Yasutake Teraoka, a materials science professor at Japan’s Kyushu University, praised the research. “The development of nonplatinum catalysts for NO oxidation is very challenging,” he says. Parks also points out that the catalyst might find use in so-called lean-burn engines, which use much less fuel than traditional internal combustion engines. Emissions control systems in these engines are costly and limit their commercialization, he says. The new work, he notes, “may provide a solution for cost-effective lean gasoline emission control.”

Meet Ceramics

You must have noticed a set of smooth plates, cups and bowls at home that your mother keeps safely. She must have even told you to be careful while using it. Chances are there that these pieces of crockery are made of ceramic.

Ceramics are heat-resistant inorganic non-metal compounds. These compounds are hard and brittle, making it useful for different purposes.

The first ceramics was used to make pottery. Today, crockery and flowerpots are made from this. Those shiny, smooth expensive tea cups and decorative flower vases you see are mostly made from ceramics. They were made by mixing clay and cements and hardening it by heating it to a high temperature.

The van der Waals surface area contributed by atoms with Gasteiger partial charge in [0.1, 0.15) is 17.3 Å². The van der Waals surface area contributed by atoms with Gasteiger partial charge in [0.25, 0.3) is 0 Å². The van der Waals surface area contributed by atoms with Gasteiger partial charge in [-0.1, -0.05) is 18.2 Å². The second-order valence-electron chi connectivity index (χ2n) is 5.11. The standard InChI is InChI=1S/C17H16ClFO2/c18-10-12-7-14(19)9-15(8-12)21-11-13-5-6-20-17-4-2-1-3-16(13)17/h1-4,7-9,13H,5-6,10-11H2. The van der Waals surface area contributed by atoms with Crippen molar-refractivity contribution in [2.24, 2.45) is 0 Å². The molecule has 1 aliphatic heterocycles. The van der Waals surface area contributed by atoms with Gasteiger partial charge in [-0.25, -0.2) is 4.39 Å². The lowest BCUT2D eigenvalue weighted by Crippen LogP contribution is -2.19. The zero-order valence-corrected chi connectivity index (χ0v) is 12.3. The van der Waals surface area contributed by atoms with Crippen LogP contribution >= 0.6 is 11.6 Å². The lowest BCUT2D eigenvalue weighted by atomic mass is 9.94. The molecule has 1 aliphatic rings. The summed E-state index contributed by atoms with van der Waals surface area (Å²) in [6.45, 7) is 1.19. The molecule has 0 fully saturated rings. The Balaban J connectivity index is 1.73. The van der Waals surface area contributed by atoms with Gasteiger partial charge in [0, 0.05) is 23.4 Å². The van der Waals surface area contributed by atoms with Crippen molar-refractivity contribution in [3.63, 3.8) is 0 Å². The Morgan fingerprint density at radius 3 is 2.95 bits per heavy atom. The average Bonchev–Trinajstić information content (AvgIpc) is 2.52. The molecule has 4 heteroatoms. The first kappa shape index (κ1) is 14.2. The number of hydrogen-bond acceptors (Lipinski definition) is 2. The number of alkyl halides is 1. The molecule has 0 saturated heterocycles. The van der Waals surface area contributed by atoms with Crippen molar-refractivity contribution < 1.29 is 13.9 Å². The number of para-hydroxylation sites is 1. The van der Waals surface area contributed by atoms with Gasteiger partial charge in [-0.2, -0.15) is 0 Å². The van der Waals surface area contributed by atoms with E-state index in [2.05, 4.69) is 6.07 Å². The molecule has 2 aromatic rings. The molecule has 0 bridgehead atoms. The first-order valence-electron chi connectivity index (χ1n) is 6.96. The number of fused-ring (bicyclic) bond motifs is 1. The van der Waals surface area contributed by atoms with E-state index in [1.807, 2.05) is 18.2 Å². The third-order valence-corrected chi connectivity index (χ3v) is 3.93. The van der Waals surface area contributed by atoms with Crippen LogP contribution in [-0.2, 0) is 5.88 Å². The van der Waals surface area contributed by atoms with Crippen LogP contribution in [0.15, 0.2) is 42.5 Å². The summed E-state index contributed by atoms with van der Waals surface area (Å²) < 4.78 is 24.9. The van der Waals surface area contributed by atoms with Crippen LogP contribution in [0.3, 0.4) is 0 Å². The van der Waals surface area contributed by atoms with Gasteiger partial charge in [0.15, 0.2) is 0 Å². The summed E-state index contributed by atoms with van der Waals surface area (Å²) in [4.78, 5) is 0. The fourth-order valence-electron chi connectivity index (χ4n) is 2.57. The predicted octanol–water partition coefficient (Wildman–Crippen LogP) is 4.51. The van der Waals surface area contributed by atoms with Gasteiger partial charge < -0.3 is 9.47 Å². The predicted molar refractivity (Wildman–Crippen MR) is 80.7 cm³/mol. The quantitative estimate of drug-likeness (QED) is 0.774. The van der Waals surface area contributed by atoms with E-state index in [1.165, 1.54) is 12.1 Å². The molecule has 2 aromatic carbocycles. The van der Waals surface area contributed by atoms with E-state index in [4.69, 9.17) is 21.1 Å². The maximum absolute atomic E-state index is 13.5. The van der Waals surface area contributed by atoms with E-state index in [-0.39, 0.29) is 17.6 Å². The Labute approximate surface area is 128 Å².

Ceramic is used to make roof and wall tiles as well. Yes, those sparkling tiles in your bathroom are most likely ceramic tiles.

How are they made?
Ceramic is made from natural materials like clay. Heating this clay to a high temperature results in strong chemical bonds being formed among the flakes of clay. The heat drives out any water present in the clay, which makes the clay hard.

Then a binder like bone ash is added to give more strength to the ceramic produced. The colour of the clay used gives the unique colour to the ceramic that is made. Porcelain and Bone China are two popular Chinese ceramics known around the world. Bone China contains 50% of bone ash and is a little more brittle than Porcelain. And that’s why you mother warned you to be careful with ceramic crockery.